Findings Shared from Study on Economic Impact of Louisiana Land Loss
RAND's Craig Bond and co-author Stephen Barnes of Louisiana State University presented findings from their evaluation of the economic effects of coastal land loss [PDF] at the Governor's Advisory Commission on Coastal Protection, Restoration, and Conservation meeting in New Orleans on December 2, 2015. Their new report, Economic Evaluation of Land Loss in Louisiana, is intended to guide coastal management decisions in the Gulf States region.
Sponsored by the Louisiana Coastal Protection and Restoration Authority (CPRA), the study examined the affect of structures, infrastructure, and economic activity in coastal areas that could become marshland or even open water in the future due to flooding. Because of the region's proximity to hurricane landfall, future storms can wreak significant damage to the area. According to the researchers, "We estimated that the value of economic infrastructure and activity at risk directly from land loss is approximately $8 billion to $11 billion." The study also considered the impact on the ecosystem services that the coastland provides, such as fishing and tourism. The findings will help CPRA better determine and allocate investments and strategies to address this future land loss.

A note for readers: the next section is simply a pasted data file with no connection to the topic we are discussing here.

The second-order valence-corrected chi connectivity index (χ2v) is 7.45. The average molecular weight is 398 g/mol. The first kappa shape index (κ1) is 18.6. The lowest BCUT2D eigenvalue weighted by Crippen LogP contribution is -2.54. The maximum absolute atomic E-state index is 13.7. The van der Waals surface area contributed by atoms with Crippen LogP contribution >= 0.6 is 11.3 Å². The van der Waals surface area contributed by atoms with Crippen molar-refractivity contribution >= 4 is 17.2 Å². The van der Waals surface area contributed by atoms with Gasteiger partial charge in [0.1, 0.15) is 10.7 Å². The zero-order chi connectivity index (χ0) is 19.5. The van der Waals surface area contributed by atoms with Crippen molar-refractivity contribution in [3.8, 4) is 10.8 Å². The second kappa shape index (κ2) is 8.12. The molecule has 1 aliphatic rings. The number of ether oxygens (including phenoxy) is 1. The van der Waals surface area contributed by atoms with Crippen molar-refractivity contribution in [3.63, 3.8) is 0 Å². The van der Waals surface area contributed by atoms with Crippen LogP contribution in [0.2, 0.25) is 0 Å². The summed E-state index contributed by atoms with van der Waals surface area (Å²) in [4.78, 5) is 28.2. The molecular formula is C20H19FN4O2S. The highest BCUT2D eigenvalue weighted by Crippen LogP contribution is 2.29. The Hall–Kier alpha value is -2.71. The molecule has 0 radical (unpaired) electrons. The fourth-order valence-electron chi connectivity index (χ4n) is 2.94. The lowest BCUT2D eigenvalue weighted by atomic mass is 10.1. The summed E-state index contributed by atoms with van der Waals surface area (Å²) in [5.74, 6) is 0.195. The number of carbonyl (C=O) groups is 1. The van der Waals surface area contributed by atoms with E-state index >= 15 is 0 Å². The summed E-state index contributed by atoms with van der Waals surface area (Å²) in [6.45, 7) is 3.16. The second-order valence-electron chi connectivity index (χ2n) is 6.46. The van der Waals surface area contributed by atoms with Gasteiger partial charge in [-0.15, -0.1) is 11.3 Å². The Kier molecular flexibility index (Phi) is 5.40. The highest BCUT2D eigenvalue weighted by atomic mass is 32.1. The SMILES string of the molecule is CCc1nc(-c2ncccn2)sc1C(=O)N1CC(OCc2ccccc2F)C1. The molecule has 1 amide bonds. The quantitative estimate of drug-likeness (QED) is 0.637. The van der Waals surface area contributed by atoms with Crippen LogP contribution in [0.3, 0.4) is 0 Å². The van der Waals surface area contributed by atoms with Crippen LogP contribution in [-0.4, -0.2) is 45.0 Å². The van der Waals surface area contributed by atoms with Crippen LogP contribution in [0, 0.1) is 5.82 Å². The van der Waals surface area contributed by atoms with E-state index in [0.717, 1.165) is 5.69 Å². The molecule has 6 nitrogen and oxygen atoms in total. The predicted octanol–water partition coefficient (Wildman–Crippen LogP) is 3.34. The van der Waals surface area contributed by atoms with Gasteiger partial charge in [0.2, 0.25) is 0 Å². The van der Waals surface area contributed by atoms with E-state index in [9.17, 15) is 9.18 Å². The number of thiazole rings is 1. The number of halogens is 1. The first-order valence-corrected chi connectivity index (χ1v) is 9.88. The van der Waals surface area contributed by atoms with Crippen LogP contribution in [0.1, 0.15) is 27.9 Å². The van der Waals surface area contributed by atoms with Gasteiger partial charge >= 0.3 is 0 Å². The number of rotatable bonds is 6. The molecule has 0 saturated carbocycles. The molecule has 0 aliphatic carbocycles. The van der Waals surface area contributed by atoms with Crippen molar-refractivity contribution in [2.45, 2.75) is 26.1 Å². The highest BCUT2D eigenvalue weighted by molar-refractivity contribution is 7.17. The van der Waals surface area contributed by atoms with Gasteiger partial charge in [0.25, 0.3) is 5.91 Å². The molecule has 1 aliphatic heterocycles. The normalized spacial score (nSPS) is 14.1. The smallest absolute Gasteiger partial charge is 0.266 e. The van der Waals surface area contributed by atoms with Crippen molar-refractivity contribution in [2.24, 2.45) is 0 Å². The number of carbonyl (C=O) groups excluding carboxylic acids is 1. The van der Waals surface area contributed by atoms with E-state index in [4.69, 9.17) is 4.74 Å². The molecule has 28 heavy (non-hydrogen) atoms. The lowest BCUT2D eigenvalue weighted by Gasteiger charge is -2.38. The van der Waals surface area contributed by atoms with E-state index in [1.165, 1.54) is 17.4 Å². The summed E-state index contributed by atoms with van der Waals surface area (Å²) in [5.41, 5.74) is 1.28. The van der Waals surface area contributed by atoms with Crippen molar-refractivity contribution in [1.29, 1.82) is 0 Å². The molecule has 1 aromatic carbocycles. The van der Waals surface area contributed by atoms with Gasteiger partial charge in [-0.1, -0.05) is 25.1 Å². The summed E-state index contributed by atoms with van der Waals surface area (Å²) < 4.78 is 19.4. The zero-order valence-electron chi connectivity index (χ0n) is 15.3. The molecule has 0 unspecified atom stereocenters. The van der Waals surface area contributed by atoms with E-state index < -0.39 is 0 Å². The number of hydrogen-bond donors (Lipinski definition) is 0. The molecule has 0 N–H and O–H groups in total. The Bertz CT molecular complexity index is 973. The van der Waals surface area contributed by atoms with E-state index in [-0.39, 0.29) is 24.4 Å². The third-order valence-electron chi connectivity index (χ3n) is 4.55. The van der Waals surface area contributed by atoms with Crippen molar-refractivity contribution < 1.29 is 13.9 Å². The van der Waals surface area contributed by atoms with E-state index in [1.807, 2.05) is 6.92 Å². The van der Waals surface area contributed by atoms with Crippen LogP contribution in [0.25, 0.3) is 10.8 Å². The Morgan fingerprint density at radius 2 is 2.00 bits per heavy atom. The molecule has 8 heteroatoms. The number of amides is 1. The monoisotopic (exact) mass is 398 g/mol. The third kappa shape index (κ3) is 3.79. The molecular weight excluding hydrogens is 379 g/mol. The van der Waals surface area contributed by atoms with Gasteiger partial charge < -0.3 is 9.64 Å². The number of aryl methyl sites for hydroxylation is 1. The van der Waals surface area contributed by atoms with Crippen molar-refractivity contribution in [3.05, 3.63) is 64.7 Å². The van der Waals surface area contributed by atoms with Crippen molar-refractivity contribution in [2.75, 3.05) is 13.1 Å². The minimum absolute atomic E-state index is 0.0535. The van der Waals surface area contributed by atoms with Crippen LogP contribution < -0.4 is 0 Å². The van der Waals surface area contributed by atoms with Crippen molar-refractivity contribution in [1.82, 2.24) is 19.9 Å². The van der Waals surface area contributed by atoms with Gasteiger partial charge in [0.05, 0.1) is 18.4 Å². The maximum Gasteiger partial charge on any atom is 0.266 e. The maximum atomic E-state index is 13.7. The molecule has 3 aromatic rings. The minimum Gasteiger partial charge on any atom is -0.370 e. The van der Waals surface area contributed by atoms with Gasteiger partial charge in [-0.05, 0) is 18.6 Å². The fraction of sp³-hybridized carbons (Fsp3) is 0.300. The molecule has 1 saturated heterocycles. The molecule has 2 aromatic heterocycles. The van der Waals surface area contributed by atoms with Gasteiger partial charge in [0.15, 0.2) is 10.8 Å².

The study made use of the Coastal Louisiana Risk Assessment Model (CLARA), an analytical model developed by RAND in 2012 to estimate flood depths and damage that occurs as a result of major storms. The researchers estimated the value of infrastructure and economic activity at risk from land loss and damage from storms by compiling multiple data sets on residential and commercial buildings, business activity, and network infrastructure.
"We recognized early in the project that coastal land loss in Louisiana would have two central but distinct effects," said Bond. "First, land loss directly affects structures, infrastructure, and economic activity that sit on land that could become marshland or open water in the future. Second, land loss changes how the coast serves as a buffer zone for hurricanes, meaning that future storms might do more damage to some areas than similar storms have in the same areas in the past. We needed to account for both of these changes." Taking into account land-loss projections and reduced protection from storms, the report warns that infrastructure losses from a severe storm could amount to as much as $133 billion—and up to $51 billion in lost economic output.Read the Researcher Q&A with Nicholas Burger and Craig Bond